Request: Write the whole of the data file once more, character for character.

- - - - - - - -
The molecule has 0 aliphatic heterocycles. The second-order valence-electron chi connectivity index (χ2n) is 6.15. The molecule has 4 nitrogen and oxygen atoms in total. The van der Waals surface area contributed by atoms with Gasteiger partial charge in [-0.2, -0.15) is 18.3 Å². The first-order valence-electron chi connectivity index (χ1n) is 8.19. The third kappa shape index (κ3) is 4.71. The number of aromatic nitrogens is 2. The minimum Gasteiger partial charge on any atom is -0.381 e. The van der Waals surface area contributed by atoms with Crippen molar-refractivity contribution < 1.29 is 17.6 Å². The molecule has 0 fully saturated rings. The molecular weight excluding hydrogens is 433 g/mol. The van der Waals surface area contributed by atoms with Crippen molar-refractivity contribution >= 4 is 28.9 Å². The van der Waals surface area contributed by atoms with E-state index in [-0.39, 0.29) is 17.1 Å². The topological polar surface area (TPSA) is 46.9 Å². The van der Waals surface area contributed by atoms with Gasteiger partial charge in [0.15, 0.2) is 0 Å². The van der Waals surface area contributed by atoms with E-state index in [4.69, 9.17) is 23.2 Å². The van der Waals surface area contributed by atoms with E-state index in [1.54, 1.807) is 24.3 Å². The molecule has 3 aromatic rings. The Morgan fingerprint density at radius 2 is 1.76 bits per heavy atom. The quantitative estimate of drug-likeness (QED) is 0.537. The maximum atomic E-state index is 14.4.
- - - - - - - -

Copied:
The molecule has 0 aliphatic heterocycles. The second-order valence-electron chi connectivity index (χ2n) is 6.15. The molecule has 4 nitrogen and oxygen atoms in total. The van der Waals surface area contributed by atoms with Gasteiger partial charge in [-0.2, -0.15) is 18.3 Å². The first-order valence-electron chi connectivity index (χ1n) is 8.19. The third kappa shape index (κ3) is 4.71. The number of aromatic nitrogens is 2. The minimum Gasteiger partial charge on any atom is -0.381 e. The van der Waals surface area contributed by atoms with Crippen molar-refractivity contribution < 1.29 is 17.6 Å². The molecule has 0 fully saturated rings. The molecular weight excluding hydrogens is 433 g/mol. The van der Waals surface area contributed by atoms with Crippen molar-refractivity contribution >= 4 is 28.9 Å². The van der Waals surface area contributed by atoms with E-state index in [-0.39, 0.29) is 17.1 Å². The topological polar surface area (TPSA) is 46.9 Å². The van der Waals surface area contributed by atoms with Gasteiger partial charge in [0.15, 0.2) is 0 Å². The van der Waals surface area contributed by atoms with E-state index in [4.69, 9.17) is 23.2 Å². The van der Waals surface area contributed by atoms with E-state index in [1.54, 1.807) is 24.3 Å². The molecule has 3 aromatic rings. The Morgan fingerprint density at radius 2 is 1.76 bits per heavy atom. The quantitative estimate of drug-likeness (QED) is 0.537. The maximum atomic E-state index is 14.4.